Last Updated on December 26, 2013 by Kristi Linauer
When it comes to essential DIY tools, a sewing machine is definitely at the top of my list. And before you say, “Oh, I don’t know how to sew,” let me assure you, you can learn.
Sewing machines seem to intimidate so many DIYers, but once you learn the basics (mainly how to thread the machine), you find that there’s really nothing to be intimidated by. And while many sewing machines can do fancy stitches and really advanced things, you’ll be amazed at what you can do if you just learn how to sew a straight stitch.
Choosing a sewing machine
When you’re just starting out, I would personally recommend that you don’t purchase a fancy, high-dollar sewing machine. You can start out with an inexpensive one, learn how to use it, see if it’s something that you’ll stick with. That will also give you time to see how exactly you’ll want to use your sewing machine, and to figure out what, if any, special features you may require on a higher-end sewing machine when the time comes to purchase one.
I’ve actually never owned a high-dollar, fancy sewing machine. Oh, I’ve used them. And they are amazing!!! Even with the fancy stitches aside, they sew so smoothly and effortlessly. But I’ve never brought myself to purchase one.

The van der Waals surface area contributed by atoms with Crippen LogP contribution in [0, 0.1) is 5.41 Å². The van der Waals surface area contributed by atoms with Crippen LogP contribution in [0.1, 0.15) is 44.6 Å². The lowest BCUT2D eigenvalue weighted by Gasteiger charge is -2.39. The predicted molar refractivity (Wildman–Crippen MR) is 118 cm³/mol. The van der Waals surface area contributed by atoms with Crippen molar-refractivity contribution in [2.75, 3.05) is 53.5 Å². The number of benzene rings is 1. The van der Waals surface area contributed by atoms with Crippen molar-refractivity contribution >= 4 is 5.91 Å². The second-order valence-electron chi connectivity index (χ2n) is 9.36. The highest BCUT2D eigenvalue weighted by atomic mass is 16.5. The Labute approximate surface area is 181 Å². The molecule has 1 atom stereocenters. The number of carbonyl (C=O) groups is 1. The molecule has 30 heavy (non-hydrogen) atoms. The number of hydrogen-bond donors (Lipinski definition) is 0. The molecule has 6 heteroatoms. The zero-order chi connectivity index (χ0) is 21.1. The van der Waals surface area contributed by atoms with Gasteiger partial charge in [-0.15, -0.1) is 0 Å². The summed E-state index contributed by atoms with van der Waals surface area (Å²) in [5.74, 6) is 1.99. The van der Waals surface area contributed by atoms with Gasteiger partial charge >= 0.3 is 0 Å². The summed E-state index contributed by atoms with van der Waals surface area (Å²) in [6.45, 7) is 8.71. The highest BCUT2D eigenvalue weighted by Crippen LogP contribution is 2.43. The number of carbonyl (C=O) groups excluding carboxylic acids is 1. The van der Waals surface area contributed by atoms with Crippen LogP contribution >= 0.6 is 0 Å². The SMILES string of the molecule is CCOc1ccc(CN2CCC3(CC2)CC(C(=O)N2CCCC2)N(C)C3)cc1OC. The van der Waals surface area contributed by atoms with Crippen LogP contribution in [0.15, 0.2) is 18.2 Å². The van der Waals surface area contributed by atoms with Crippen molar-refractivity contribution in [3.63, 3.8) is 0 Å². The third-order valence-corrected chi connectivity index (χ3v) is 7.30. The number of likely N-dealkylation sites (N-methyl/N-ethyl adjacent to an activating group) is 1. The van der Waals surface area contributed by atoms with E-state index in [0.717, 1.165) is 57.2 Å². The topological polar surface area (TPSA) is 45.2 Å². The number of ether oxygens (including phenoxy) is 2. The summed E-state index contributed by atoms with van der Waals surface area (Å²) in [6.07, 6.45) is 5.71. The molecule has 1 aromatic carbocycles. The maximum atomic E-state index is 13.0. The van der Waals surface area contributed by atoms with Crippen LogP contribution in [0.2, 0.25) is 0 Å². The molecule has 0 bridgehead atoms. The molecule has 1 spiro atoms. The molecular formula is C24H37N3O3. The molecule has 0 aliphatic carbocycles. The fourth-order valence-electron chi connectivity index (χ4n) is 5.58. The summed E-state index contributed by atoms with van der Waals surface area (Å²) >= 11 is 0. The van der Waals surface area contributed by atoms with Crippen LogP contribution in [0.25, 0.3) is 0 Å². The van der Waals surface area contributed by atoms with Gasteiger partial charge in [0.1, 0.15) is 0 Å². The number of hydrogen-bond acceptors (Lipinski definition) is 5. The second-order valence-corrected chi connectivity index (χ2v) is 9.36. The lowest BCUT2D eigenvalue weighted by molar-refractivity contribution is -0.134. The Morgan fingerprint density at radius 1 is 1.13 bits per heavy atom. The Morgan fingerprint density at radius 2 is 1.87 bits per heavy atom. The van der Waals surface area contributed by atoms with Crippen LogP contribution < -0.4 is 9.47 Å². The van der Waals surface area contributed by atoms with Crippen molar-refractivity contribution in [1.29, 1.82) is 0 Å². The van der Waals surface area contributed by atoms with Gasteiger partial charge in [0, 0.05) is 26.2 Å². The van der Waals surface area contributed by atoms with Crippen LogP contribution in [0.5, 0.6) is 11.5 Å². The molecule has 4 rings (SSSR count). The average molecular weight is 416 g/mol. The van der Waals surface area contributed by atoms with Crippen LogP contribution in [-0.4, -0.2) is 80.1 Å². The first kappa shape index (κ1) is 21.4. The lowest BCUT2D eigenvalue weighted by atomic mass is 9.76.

I’ve been sewing since high school, and I’ve always found that the inexpensive ones are sufficient for what I need to do. The one I use right now is a $120 Kenmore machine that I bought at Sears, very similar to the one pictured here. You can see that it has no fancy computerized settings. It just has basic manual settings.
Now don’t get me wrong. I’d love to have a nice, fancy sewing machine that can do loads of fancy stitches, but if you’ve been around her a while, you know I’m cheap. 🙂 And when the inexpensive machines seem to do all that I need, I find it hard to part with my money just to get bells and whistles that I may never use.
The one feature I can’t live without
Regardless of the cost of the machine, the one feature that I can’t live without is a blind hem stitch setting.
If you’re going to be sewing draperies at all, a blind hem stitch setting is an absolute must. This will allow you to do all of your hems on the draperies using a machine (rather than by hand…yikes!!) in a way that the stitches won’t show on the front of the finished draperies.
Projects I’ve made with my sewing machine
Just glancing through my project gallery, it’s pretty obvious which ones I made using a sewing machine — pretty much any project made with fabric.
But if there is one reason alone for purchasing a sewing machine and learning how to use it, that reason would be draperies!!!
I will freely admit, I’m a huge drapery snob. 🙂 I absolutely cannot stand store-bought window treatments. Unless you spend a pretty penny on the really nice stuff from the really nice stores, then what you’ll usually get are curtain panels that are too narrow and too short. And if they’ve labeled them as “lined”, that usually means that they’ve used the absolute thinnest and cheapest cotton fabric they could find just so that they could use the term “lined” to charge more for the product.